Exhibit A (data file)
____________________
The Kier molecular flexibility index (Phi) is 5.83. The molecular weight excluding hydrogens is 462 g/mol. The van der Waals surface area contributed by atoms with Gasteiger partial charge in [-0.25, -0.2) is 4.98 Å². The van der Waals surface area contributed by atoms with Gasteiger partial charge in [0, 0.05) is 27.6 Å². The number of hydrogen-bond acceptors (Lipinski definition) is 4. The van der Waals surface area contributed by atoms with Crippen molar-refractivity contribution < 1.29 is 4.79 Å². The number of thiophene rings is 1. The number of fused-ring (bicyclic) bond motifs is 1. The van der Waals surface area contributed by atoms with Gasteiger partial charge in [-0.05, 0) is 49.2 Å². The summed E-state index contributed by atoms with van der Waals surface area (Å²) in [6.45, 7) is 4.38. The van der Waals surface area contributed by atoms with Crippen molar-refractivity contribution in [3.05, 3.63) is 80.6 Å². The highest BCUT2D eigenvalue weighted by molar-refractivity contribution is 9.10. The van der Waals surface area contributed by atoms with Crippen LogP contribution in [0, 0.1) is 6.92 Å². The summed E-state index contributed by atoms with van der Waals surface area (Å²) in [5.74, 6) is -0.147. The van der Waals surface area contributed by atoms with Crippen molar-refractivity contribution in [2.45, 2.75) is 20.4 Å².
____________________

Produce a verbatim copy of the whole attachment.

The Kier molecular flexibility index (Phi) is 5.83. The molecular weight excluding hydrogens is 462 g/mol. The van der Waals surface area contributed by atoms with Gasteiger partial charge in [-0.25, -0.2) is 4.98 Å². The van der Waals surface area contributed by atoms with Gasteiger partial charge in [0, 0.05) is 27.6 Å². The number of hydrogen-bond acceptors (Lipinski definition) is 4. The van der Waals surface area contributed by atoms with Crippen molar-refractivity contribution < 1.29 is 4.79 Å². The number of thiophene rings is 1. The number of fused-ring (bicyclic) bond motifs is 1. The van der Waals surface area contributed by atoms with Gasteiger partial charge in [-0.05, 0) is 49.2 Å². The summed E-state index contributed by atoms with van der Waals surface area (Å²) in [6.45, 7) is 4.38. The van der Waals surface area contributed by atoms with Crippen molar-refractivity contribution in [3.05, 3.63) is 80.6 Å². The highest BCUT2D eigenvalue weighted by molar-refractivity contribution is 9.10. The van der Waals surface area contributed by atoms with Crippen LogP contribution in [0, 0.1) is 6.92 Å². The summed E-state index contributed by atoms with van der Waals surface area (Å²) in [5.74, 6) is -0.147. The van der Waals surface area contributed by atoms with Crippen molar-refractivity contribution in [2.45, 2.75) is 20.4 Å².